Beijing and Manila on Wednesday vowed to resolve maritime disagreements through consultation, during a visit by Philippine President Ferdinand Marcos to the Chinese capital amid heightened tensions over the hotly disputed South China Sea.
Marcos and his Chinese counterpart Xi Jinping both called for “friendly consultation to appropriately resolve maritime issues,” at a meeting on Wednesday, China’s state-owned broadcaster CCTV said.
China and the Philippines are at odds over the South China Sea, with Beijing claiming sovereignty over almost the entire area despite an international court ruling that its claims have no legal basis.
The Philippines, Vietnam, Malaysia and Brunei have overlapping claims to parts of the sea, and Manila ordered its military last month to boost its presence in the contested waters after a report that China had started reclaiming several unoccupied land features around the Spratly Islands.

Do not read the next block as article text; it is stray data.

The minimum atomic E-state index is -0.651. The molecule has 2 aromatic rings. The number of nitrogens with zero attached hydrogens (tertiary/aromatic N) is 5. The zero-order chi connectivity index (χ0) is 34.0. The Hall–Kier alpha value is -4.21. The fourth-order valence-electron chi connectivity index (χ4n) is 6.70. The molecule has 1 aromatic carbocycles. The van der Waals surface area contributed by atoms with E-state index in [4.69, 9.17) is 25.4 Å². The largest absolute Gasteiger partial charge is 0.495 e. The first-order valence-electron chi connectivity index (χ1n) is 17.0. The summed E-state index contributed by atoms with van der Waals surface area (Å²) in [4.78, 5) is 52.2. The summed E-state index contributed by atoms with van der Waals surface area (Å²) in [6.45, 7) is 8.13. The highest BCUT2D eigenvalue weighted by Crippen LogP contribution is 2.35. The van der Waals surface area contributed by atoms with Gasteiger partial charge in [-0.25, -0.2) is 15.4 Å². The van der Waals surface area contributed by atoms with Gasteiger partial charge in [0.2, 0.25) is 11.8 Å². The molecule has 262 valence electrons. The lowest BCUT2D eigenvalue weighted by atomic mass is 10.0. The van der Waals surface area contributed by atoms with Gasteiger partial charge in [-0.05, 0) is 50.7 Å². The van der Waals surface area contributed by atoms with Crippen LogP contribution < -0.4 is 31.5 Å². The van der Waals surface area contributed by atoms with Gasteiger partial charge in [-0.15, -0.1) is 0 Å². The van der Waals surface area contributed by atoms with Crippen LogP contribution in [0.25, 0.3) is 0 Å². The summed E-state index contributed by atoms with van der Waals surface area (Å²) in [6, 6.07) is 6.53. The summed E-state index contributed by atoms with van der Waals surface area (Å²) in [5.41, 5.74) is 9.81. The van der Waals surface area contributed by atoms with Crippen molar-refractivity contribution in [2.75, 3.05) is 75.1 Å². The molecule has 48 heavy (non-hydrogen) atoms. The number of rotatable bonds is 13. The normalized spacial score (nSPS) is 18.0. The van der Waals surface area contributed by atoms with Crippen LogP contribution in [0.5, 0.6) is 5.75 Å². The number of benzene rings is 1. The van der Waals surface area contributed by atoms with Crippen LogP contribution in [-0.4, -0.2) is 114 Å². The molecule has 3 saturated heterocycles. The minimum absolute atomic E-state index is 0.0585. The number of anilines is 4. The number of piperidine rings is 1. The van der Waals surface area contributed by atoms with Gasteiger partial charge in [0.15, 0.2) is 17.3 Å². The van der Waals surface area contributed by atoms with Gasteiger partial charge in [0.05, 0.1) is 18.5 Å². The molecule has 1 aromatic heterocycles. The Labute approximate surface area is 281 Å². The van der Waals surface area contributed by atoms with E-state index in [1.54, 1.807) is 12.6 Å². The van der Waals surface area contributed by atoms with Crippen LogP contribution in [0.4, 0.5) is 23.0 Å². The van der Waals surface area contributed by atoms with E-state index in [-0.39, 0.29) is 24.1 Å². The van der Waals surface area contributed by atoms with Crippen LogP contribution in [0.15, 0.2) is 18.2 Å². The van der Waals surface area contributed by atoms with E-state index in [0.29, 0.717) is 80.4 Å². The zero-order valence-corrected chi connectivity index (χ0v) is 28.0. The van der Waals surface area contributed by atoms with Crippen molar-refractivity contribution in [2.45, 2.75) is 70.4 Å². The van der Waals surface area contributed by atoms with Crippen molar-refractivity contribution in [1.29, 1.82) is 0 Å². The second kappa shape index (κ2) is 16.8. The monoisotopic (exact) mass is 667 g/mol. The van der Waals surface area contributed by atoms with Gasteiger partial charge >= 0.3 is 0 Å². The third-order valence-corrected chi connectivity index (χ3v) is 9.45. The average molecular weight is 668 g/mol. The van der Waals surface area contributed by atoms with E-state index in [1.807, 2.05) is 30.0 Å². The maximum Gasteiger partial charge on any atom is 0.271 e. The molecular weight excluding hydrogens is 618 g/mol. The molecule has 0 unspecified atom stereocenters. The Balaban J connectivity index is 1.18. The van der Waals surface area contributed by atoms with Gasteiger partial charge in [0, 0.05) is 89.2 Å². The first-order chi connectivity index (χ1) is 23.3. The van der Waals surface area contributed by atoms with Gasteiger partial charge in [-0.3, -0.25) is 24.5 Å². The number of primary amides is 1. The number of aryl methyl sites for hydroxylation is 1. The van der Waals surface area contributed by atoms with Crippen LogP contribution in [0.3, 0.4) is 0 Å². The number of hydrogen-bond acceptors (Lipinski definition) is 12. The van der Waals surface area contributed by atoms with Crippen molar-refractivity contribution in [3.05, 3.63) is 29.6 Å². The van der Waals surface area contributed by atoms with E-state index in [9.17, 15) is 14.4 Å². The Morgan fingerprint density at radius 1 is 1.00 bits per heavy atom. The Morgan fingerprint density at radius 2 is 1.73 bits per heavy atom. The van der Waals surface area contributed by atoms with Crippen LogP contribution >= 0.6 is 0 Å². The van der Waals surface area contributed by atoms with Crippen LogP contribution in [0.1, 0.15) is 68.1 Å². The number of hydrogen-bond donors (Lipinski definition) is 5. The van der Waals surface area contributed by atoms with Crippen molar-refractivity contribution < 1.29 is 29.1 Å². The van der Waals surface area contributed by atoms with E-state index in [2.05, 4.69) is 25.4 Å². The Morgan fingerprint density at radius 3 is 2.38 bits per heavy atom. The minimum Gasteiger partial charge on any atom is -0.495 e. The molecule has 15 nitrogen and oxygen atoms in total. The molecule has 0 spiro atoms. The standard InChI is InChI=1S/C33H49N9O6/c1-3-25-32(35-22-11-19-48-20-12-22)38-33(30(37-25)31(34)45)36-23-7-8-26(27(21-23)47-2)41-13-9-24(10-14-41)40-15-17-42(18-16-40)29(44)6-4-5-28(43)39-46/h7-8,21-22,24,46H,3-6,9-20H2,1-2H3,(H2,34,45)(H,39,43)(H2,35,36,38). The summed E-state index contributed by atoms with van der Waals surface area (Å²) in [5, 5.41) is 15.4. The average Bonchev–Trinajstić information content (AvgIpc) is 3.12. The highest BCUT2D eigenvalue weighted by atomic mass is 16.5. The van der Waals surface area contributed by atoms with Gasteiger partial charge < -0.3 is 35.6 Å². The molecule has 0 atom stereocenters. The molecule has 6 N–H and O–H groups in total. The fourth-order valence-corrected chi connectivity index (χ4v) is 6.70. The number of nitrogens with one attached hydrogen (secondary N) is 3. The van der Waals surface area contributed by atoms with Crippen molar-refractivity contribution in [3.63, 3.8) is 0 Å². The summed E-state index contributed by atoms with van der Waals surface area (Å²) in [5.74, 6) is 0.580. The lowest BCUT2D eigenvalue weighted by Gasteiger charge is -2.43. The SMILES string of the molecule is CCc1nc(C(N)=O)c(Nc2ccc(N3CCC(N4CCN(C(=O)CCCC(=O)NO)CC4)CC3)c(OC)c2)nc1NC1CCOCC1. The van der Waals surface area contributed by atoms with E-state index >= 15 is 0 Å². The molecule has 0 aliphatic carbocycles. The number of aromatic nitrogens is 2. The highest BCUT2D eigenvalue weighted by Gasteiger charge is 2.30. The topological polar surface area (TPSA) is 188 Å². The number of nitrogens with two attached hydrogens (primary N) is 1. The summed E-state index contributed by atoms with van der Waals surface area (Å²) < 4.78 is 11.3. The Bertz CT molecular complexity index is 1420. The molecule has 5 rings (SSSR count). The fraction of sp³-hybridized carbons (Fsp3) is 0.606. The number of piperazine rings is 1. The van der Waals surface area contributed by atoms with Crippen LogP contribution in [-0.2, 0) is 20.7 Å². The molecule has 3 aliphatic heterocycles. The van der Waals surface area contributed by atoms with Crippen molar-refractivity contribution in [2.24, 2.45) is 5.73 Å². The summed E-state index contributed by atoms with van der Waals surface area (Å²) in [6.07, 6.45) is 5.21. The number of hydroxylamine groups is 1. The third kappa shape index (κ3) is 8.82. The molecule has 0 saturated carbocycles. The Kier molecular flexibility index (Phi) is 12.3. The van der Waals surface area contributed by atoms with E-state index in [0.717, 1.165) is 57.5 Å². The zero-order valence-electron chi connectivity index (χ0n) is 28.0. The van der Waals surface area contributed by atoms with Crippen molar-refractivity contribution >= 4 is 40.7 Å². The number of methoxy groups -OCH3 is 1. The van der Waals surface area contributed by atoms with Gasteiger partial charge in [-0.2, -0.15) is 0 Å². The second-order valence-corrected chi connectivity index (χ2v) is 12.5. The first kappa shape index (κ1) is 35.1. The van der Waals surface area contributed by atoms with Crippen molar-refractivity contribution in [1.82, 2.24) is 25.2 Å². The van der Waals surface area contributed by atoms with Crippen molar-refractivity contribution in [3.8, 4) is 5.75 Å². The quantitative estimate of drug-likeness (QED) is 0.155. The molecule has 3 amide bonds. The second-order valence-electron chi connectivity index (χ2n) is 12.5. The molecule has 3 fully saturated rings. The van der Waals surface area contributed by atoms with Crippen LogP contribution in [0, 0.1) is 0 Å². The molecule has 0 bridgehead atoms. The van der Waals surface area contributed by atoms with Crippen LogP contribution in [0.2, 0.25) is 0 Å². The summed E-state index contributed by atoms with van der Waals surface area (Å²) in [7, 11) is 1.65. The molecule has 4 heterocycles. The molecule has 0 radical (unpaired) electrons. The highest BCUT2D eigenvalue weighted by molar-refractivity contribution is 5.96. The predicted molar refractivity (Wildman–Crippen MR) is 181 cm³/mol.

Marcos has insisted he will not let China trample on the Philippines’ maritime rights in the area, and said before arriving in Beijing that he hoped to address “political security issues of a bilateral and regional nature”.
Xi on Wednesday told Marcos that China wished to “contribute more positive energy to regional peace and stability” and “promote cooperation on oil and gas development in non-disputed areas,” according to CCTV.
The two sides also discussed working together in fields including agriculture and medicine, CCTV reported, and signed a host of agreements for cooperation in infrastructure, fisheries, tourism and other areas.
The Philippine government said last week both sides would sign a communication agreement to “avoid miscalculation and miscommunication in the West Philippine Sea”, referring to the part of the South China Sea that it claims.
CCTV did not specify if this agreement was among those inked by the leaders on Wednesday.
Manila considers it “of primary importance to... strengthen the relationship between China and the Philippines”, Marcos said in a meeting earlier on Wednesday with top Chinese legislator Li Zhanshu.
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